Our survey respondents reported being contacted by representatives from 29 different MLM companies, which is actually just under half of the 61 active multi-level marketing and direct sales companies in existence today.
Despite having so many companies represented in the responses from our survey, it was very clear that some MLM companies are more persistant than others.
Nearly a third of our respondents (29.6 percent) said that in the last year, they had been approached by someone selling for Scentsy, which is a company that sells scented waxes and oils.
The next most popular MLM was doTerra, which is an essential oil MLM. Nearly 20 percent percent of our survey respondents said they’d been approached with a doTerra sales pitch in the last year.
19.1 percent of respondents said they’d been pitched by sellers from Younique, which is a makeup MLM. 6.8 percent said they’d been pitched by sellers from Herbalife, an MLM company that sells dietary supplements. Advocare and Lularoe also appeared to be popular, as they’d been pitched to 5.6 percent and 3.7 percent of our survey respondents, respectively.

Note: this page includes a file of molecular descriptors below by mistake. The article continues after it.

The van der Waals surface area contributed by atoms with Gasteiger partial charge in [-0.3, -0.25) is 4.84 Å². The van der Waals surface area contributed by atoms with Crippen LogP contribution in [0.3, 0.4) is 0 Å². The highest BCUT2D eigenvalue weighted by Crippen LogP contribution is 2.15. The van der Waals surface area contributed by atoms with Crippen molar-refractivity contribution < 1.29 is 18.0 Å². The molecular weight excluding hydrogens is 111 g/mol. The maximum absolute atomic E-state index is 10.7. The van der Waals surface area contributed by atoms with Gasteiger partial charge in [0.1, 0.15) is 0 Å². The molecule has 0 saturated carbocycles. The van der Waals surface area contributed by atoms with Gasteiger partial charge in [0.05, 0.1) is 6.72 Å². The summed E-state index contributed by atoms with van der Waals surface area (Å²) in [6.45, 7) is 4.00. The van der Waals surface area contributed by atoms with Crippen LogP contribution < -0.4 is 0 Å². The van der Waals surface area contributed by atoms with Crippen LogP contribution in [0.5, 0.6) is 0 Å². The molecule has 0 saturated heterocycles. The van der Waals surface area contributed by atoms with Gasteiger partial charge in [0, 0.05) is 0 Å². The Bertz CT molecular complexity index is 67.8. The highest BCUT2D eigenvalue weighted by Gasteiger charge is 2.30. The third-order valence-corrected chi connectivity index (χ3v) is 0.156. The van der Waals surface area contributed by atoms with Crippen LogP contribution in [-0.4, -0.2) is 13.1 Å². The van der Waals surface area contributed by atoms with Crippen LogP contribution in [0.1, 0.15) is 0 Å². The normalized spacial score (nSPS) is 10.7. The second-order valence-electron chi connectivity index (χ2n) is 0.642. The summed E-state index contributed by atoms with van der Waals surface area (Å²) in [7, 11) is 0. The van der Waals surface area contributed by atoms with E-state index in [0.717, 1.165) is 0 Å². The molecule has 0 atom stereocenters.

One surprising result of our survey was finding out that more than a third of people (37 percent) that reported that sell products for an MLM said they’d been doing it for more than two years.
18 percent said they’d been selling for 1-2 years, 18 percent said they’d been selling for 6 months to a year, and 25 percent of sellers reported that they’d been doing so for less than six months at the time they took the survey.
Whether they’re just buying MLM products, or they’re a seller purchasing stock to resell to people in their networks, our survey showed that most people involved with MLM companies don’t spend much money on the company’s products.